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persist. . IN SOME respects, I am rather like an economist: I don't really understand eco- nomics. For example, I once cabled some money to a friend of mine across the Atlantic...

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Laffing all the way to the bankruptcy O ne of the consequences of the Ameri- can love of success is the widely held assumption that presidential elections are always won by the...

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The generals mount their horses and charge madly off in all directions CHRISTOPHER FILDES I . wrenched myself back from my fact- finding sojourn in a mining community, sharing...

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Time for courage Sir: It is 30 years since I was responsible for Housing Policy within the Conservative Research Department, yet looking back across the political landscape I...

Offending glossary

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Sir: Barbara Amiel is wrong about my views on equal opportunities (`The secret agenda of gender', 17 October). The glossary of terms issued by the Cen- tral Council for...

The will of the living

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Sir: Ludovic Kennedy mischievously implies in his article ('What would they have done?', 26 September) that support for euthanasia has come about mainly in the last 20 years,...

Chicken or egg

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Sir: I don't know whetter it would be a con- solation to Mr Bernard (Low life, 10 Octo- ber), but my guess is that his hip broke — and then he fell. This is vicarious knowledge...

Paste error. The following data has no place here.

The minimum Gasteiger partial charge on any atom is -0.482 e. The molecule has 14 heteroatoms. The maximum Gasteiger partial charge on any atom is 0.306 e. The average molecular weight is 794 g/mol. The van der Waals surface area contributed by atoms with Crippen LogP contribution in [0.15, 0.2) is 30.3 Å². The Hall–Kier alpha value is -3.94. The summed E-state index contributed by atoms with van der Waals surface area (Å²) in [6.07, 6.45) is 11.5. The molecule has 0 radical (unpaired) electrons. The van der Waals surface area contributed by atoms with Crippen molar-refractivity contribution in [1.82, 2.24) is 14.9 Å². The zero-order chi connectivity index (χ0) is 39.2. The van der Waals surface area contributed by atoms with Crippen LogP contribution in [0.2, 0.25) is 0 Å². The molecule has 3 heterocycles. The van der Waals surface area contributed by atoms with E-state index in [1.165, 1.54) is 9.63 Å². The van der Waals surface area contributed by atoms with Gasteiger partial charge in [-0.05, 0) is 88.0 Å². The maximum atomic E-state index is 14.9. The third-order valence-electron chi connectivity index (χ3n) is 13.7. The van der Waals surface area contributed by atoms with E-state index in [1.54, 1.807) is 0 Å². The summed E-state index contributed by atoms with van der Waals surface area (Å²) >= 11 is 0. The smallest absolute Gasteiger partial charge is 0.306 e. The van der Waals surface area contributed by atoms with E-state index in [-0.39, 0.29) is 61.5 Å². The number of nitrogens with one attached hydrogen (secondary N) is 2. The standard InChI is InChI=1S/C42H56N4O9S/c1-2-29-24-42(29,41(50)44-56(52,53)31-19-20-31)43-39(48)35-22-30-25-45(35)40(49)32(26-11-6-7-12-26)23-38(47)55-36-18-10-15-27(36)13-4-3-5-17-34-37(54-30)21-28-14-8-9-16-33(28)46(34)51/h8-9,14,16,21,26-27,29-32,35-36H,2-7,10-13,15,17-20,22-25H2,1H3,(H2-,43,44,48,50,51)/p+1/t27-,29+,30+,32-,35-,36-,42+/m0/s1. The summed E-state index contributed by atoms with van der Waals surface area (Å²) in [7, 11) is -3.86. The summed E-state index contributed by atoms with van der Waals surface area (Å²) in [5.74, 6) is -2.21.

Oh yes?

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Sir: Simon Heffer (Politics, 10 October) describes the lack of people with access to and influence with the Prime Minister. This is nothing new. In my book A Taste of Hardship...

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Unseasonable wit

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Sir: In past years Lloyd's cheques arrived with Names between April and early July (if they arrived at all) — a time when no game bird is in season. So what and where was that...

Sheer ignorance

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Sir: In his review of Julian Critchley's book (Books, 19 September), Alan Clark wrote: 'critical mass' — a nice analogy from physics (or is it astronomy?) for something that is...

Daily doses

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Sir: I was very interested to learn from the review of West Downs: A Portrait of an English Prep School (Books, 26 September) that the period spent at Stagenhoe Park from...

Knight in error

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Sir: Another interpretation of the Mrs Simpson aide memoire incident (`The uncivilised society', 3 October) is that she left it behind intentionally, in the belief that its...